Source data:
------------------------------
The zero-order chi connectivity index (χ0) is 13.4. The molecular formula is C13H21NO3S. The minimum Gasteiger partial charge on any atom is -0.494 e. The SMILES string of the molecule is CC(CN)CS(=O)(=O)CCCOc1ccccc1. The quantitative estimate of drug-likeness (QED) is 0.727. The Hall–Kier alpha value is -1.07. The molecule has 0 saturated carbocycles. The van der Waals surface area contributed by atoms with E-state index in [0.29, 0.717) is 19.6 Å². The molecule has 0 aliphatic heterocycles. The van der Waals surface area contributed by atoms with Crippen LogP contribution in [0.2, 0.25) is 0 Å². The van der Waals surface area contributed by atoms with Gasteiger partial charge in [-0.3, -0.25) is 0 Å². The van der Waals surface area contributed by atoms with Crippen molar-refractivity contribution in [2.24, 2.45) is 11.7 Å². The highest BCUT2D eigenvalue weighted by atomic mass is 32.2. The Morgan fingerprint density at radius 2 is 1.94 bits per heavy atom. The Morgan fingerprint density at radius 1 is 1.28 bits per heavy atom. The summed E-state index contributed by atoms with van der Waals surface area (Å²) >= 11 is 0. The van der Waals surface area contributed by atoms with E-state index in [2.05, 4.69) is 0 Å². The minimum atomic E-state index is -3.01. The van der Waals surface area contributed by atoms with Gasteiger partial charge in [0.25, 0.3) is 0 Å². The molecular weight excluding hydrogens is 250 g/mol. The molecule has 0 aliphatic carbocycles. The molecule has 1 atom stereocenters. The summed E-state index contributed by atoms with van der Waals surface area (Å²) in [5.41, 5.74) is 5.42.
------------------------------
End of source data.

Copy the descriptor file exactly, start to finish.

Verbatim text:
The zero-order chi connectivity index (χ0) is 13.4. The molecular formula is C13H21NO3S. The minimum Gasteiger partial charge on any atom is -0.494 e. The SMILES string of the molecule is CC(CN)CS(=O)(=O)CCCOc1ccccc1. The quantitative estimate of drug-likeness (QED) is 0.727. The Hall–Kier alpha value is -1.07. The molecule has 0 saturated carbocycles. The van der Waals surface area contributed by atoms with E-state index in [0.29, 0.717) is 19.6 Å². The molecule has 0 aliphatic heterocycles. The van der Waals surface area contributed by atoms with Crippen LogP contribution in [0.2, 0.25) is 0 Å². The van der Waals surface area contributed by atoms with Gasteiger partial charge in [-0.3, -0.25) is 0 Å². The van der Waals surface area contributed by atoms with Crippen molar-refractivity contribution in [2.24, 2.45) is 11.7 Å². The highest BCUT2D eigenvalue weighted by atomic mass is 32.2. The Morgan fingerprint density at radius 2 is 1.94 bits per heavy atom. The Morgan fingerprint density at radius 1 is 1.28 bits per heavy atom. The summed E-state index contributed by atoms with van der Waals surface area (Å²) >= 11 is 0. The van der Waals surface area contributed by atoms with E-state index in [2.05, 4.69) is 0 Å². The minimum atomic E-state index is -3.01. The van der Waals surface area contributed by atoms with Gasteiger partial charge in [0.25, 0.3) is 0 Å². The molecular weight excluding hydrogens is 250 g/mol. The molecule has 0 aliphatic carbocycles. The molecule has 1 atom stereocenters. The summed E-state index contributed by atoms with van der Waals surface area (Å²) in [5.41, 5.74) is 5.42.